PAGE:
Donald Macintyre's Sketch: Shameless PM fails to persuade MPs he is serious with his dodgy tackle

 

At last, we understand. All that stupid, ill-informed speculation that Michael Gove – or “the former Education Secretary” as David Cameron described him today, the phrase slipping with surprising ease from his lips – had been demoted.

It was simply, as he explained, the need to find “the best candidate for the job” to replace Sir George Young, an “extraordinary politician” of 40 years’ standing who had “served the country so well as Chief Whip” and would soon leave Parliament.

Sir George, who to his permanent credit led the Tory rebellion against the poll tax, does indeed have an impeccable public service career behind him. Even if his last job is normally thought to be more useful to the party than “the country.”

But Cameron, who hardly kept a straight face as he unveiled this crazily improbable back-story, cannot have thought anyone would actually believe that no one else could do the enforcer job in a pre-election year when the chances of a serious parliamentary rebellion are exactly nil. 

Labour’s Pat McFadden asked how Cameron would ensure that Lord Hill (whom no one in Brussels has heard of) got a top European Commission job. For some reason Cameron didn’t answer, as he might have: “Look mate, we’ll do our best, but if you think I was going to risk a by-election by sending an MP there you must be mad.”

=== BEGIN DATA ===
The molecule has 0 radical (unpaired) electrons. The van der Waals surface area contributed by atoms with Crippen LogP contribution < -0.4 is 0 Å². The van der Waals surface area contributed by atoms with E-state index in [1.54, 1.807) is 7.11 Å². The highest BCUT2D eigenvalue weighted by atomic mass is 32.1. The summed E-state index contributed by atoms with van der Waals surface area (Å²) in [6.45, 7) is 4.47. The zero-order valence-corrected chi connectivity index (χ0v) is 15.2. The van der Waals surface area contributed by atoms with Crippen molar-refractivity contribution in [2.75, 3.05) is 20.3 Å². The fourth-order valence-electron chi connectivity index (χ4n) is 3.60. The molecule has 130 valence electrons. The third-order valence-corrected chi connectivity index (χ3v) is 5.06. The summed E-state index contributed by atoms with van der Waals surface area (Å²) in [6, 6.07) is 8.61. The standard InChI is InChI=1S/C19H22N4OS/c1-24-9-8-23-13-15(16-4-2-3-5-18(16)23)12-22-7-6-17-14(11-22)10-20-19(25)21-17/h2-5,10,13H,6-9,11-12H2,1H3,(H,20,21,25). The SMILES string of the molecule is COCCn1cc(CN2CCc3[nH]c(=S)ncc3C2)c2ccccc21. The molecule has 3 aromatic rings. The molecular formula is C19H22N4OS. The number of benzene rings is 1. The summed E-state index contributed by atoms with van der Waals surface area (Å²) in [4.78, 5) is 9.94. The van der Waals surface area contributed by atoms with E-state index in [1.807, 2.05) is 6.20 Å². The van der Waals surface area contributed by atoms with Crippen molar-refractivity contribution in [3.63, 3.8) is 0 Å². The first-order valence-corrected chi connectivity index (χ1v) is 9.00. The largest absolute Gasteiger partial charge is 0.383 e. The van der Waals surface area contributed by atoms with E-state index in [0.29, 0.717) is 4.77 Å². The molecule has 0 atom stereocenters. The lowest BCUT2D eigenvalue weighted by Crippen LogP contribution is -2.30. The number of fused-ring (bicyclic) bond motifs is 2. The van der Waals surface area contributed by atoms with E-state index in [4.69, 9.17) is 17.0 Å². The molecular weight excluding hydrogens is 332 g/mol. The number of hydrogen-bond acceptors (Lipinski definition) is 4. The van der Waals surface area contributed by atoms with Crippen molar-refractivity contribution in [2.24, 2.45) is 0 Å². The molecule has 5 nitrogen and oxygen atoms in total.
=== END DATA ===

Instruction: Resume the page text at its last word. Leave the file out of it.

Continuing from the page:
And Jack Straw asked “what possessed” the PM to sack Dominic Grieve (who has been a bit of a stickler for the – by Tories – hated European Convention of Human Rights) when it was the Attorney General’s job to “speak legal truth to power”.

This might seem a bit rich given lingering doubts over whether Tony Blair’s Attorney General Lord Goldsmith quite did that over Iraq. But it was a good point, hardly met by Cameron’s answer that when  “someone has served extremely well for four years, there are often times when it is right to…” What? Sack them? No. “…bring on new talent.”

But then shameless was the Prime Ministerial order of the day. Ed Miliband had earlier been doing OK, taunting him about Gove and coming back at yet another fall in unemployment figures, arguing that the recovery meant little to “people, who are working harder for longer for less”.

But then Cameron triumphantly produced a Harriet Harman quote from an LBC phone-in: “I think people on middle incomes should contribute more through their taxes.”

Ecstasy on the Tory benches! Miliband tried bravely to shrug the supposed gaffe off, saying that “this is totally desperate stuff”. But the tide had turned; the Tories noisily willed Cameron on to his show closer: “in this party the leader reshuffles the Cabinet; in his party, the shadow Cabinet desperately wants to reshuffle the leader”.

Except this was the Prime Minister’s Questions’ equivalent of the (very) dodgy tackle. Cameron had accused Labour’s Deputy Leader of revealing “its policy to put up taxes on middle-income people”.